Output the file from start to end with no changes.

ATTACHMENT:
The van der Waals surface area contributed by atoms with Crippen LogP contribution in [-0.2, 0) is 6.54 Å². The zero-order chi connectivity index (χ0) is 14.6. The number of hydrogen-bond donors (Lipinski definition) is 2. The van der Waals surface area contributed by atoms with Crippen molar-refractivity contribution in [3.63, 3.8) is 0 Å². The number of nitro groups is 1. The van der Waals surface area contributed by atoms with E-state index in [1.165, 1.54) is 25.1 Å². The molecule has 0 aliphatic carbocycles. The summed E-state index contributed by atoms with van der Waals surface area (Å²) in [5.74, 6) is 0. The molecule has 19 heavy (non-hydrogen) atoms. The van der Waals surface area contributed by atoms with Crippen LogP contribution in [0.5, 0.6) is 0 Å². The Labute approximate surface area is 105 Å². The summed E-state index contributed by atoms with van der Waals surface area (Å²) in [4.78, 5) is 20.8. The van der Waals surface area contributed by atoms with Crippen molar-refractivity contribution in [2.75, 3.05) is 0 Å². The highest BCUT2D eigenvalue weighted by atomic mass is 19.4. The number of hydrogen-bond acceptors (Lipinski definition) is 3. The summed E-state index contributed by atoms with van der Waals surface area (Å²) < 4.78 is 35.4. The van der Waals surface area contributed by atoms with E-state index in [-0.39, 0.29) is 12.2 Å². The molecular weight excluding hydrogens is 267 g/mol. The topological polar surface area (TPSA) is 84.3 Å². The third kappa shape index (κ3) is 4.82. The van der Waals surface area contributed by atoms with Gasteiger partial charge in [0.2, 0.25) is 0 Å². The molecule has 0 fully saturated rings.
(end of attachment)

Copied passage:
The van der Waals surface area contributed by atoms with Crippen LogP contribution in [-0.2, 0) is 6.54 Å². The zero-order chi connectivity index (χ0) is 14.6. The number of hydrogen-bond donors (Lipinski definition) is 2. The van der Waals surface area contributed by atoms with Crippen molar-refractivity contribution in [3.63, 3.8) is 0 Å². The number of nitro groups is 1. The van der Waals surface area contributed by atoms with E-state index in [1.165, 1.54) is 25.1 Å². The molecule has 0 aliphatic carbocycles. The summed E-state index contributed by atoms with van der Waals surface area (Å²) in [5.74, 6) is 0. The molecule has 19 heavy (non-hydrogen) atoms. The van der Waals surface area contributed by atoms with Crippen LogP contribution in [0.5, 0.6) is 0 Å². The Labute approximate surface area is 105 Å². The summed E-state index contributed by atoms with van der Waals surface area (Å²) in [4.78, 5) is 20.8. The van der Waals surface area contributed by atoms with Crippen molar-refractivity contribution in [2.75, 3.05) is 0 Å². The highest BCUT2D eigenvalue weighted by atomic mass is 19.4. The number of hydrogen-bond acceptors (Lipinski definition) is 3. The summed E-state index contributed by atoms with van der Waals surface area (Å²) < 4.78 is 35.4. The van der Waals surface area contributed by atoms with E-state index in [-0.39, 0.29) is 12.2 Å². The molecular weight excluding hydrogens is 267 g/mol. The topological polar surface area (TPSA) is 84.3 Å². The third kappa shape index (κ3) is 4.82. The van der Waals surface area contributed by atoms with Gasteiger partial charge in [0.2, 0.25) is 0 Å². The molecule has 0 fully saturated rings.